else
		forward
	end if
end timerNotify
     

Q. What is the forward doing in the timerNotify handler above?

A. I wanted to use the same code at the book level to show the character based on the one-time timer and the periodic timer. So when the one-time timer fires off, I forward the message to the book script and then launch the periodic timer. Here's the book level timerNotify handler:

to handle timerNotify timerID
	conditions
		when timerID = timerID of this page
		when timerID = oneTimeTimerID of this page
			newNar = ASYM_RandomList(1,narrationList of this book)
			if newNar = narratorCharacter of this book
				narParam = null
			else
				narParam = newNar
			end if
			newGest = ASYM_RandomList(1,animationList of this page)
			tempPosList = posList of this page
			posNum = ASYM_ItemOffset((currentPos of this page),tempPosList)
			conditions
				when posNum = 0
				when posNum = itemCount(tempPosList)
					newPos = item 1 of tempPosList
			else
				newPos = item (posNum + 1) of tempPosList
			end conditions
			currentPos of this page = newPos
			send KYShowNarrator newGest, newPos, "useAnimation", narParam
	else
		forward
	end conditions
end timerNotify
     

TIP 2 OF 2
Here's a quick command level script that I used yesterday for the situation where a customer had put a button on their interface to show the current chapter. We then decided to use this button for displaying whether a given chapter was required. Unfortunately, the buttons weren't initially named. So they would be hard to work with at the "book script" level. Rather than manually going to hundreds of pages to rename the buttons, I found the position of the button and used this script from the command window:

step num from 1 to pageCount of this book
	objList = getObjectList (page num, "button", false)
	while objList <> null
		pop objList
		if position of it = "375,315" AND normalGraphic of it <> null
			name of it = "chapterButton"
			push num onto pagesChanged
		end if
	end while
end step
request pagesChanged
     

The Courseware Engineering Process: A Case Study
by Eugene Jars

[Editor's Note: This is something new for this newsletter: an article written by someone outside of Platte Canyon. While Platte Canyon uses a different courseware development approach based on Rapid Prototyping, we thought Mr. Jars' approach might be of interest. He may be reached at: _ejars@yahoo.com]

Converting a paper-based storyboard to a Computer-Based Training (CBT) application requires a systematic approach. This article will discuss the courseware engineering process that I use to develop Computer-Based Training for the US Air Force. My job as a packager is to take various elements of a CBT project and package these components together into an interactive, multimedia product. This model is only a part of the Instructional Design Process. Other processes and decisions have been made prior to receiving the storyboard.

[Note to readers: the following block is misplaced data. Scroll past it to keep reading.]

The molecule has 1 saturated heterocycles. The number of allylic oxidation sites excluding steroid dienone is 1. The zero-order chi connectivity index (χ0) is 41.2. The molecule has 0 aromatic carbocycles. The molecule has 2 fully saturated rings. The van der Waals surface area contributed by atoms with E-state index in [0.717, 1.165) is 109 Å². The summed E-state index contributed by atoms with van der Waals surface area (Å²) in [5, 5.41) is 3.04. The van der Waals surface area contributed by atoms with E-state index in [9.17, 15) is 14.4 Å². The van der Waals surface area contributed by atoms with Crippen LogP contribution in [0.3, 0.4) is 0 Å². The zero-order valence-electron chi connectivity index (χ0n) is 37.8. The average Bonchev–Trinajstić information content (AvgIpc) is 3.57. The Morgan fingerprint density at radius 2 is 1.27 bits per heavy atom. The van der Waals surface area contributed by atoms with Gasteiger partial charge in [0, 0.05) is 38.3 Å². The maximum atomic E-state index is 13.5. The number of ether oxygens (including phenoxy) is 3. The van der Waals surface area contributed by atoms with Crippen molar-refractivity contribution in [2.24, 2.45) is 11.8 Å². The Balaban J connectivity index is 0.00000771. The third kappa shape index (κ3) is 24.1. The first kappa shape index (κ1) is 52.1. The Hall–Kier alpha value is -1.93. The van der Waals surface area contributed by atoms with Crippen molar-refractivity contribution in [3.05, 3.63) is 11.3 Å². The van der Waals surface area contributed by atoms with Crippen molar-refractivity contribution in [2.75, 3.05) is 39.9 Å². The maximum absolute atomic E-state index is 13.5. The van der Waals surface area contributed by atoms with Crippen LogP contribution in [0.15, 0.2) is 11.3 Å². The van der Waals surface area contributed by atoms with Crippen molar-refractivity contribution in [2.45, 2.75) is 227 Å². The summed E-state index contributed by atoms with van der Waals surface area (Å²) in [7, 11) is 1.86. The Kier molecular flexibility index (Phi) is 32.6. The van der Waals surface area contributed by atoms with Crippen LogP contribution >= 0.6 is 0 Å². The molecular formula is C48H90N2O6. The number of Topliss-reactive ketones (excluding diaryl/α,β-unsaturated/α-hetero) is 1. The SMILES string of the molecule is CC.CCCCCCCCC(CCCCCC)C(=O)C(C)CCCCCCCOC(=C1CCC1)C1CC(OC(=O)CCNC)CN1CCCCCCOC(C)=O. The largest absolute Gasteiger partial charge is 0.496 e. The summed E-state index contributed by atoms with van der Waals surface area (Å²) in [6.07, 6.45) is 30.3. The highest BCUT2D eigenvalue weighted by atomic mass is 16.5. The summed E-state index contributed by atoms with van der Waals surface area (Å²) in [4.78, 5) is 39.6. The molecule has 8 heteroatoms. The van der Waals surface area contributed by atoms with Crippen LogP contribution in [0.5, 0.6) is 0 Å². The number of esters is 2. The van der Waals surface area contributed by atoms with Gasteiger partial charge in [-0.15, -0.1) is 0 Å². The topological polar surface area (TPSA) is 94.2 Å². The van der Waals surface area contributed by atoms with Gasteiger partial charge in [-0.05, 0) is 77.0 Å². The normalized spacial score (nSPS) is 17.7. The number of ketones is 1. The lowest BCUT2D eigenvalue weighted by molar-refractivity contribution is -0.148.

PRE PRODUCTION
In the pre-production phase, the packager's primary role is that of an advisor. The packager advises the CBT author on what can be accomplished under the constraints of the work environment. Typically, this advice will include time estimates on how long it would take to produce any complex interactions.

PRODUCTION
Once the packager receives the storyboard and the associated computer files (BMP, WAV, MPEG etc.), the production phase begins. There are three steps to the production phase: Problem Analysis, Solution Design and Coding and Testing.

Problem Analysis The first step in the production phase is Problem Analysis. The packager reviews the storyboard page by page and communicates with the CBT author to clarify any points that are unclear. The packager proceeds to convert the author's verbal and written instructions into a precise, highly descriptive plain-English statement that becomes part of the Design Document. Because ToolBook uses a book metaphor as its organizing principle, we write our storyboards in a book format, with chapters and pages. This one-to-one correspondence between our storyboards and ToolBook enables the packager to quickly translate the individual pages of the storyboard into a CBT.

Solution Design The next step in the Production Phase is the Solution Design. In this step, the packager refines the plain-English statements into the standard ToolBook conventions. The packager reuses as much code as possible from previous projects and writes any new code that is needed. We use OpenScript (ToolBook's scripting language), which is powerful enough that we currently do not need any other programming language. Any new code is added to the OpenScript code library for use in other projects.

Included in the Solution Design step is the testing strategy. We have general testing guidelines that are used with every CBT, but the packager devises any testing strategies that are specific to the individual CBT.

Coding and Testing The next step of the production phase is Coding and Testing. If the Problem Analysis and Solution Design steps were done correctly, the Coding step should be a mechanical process. All of the plain-English statements should now be in the standard ToolBook format.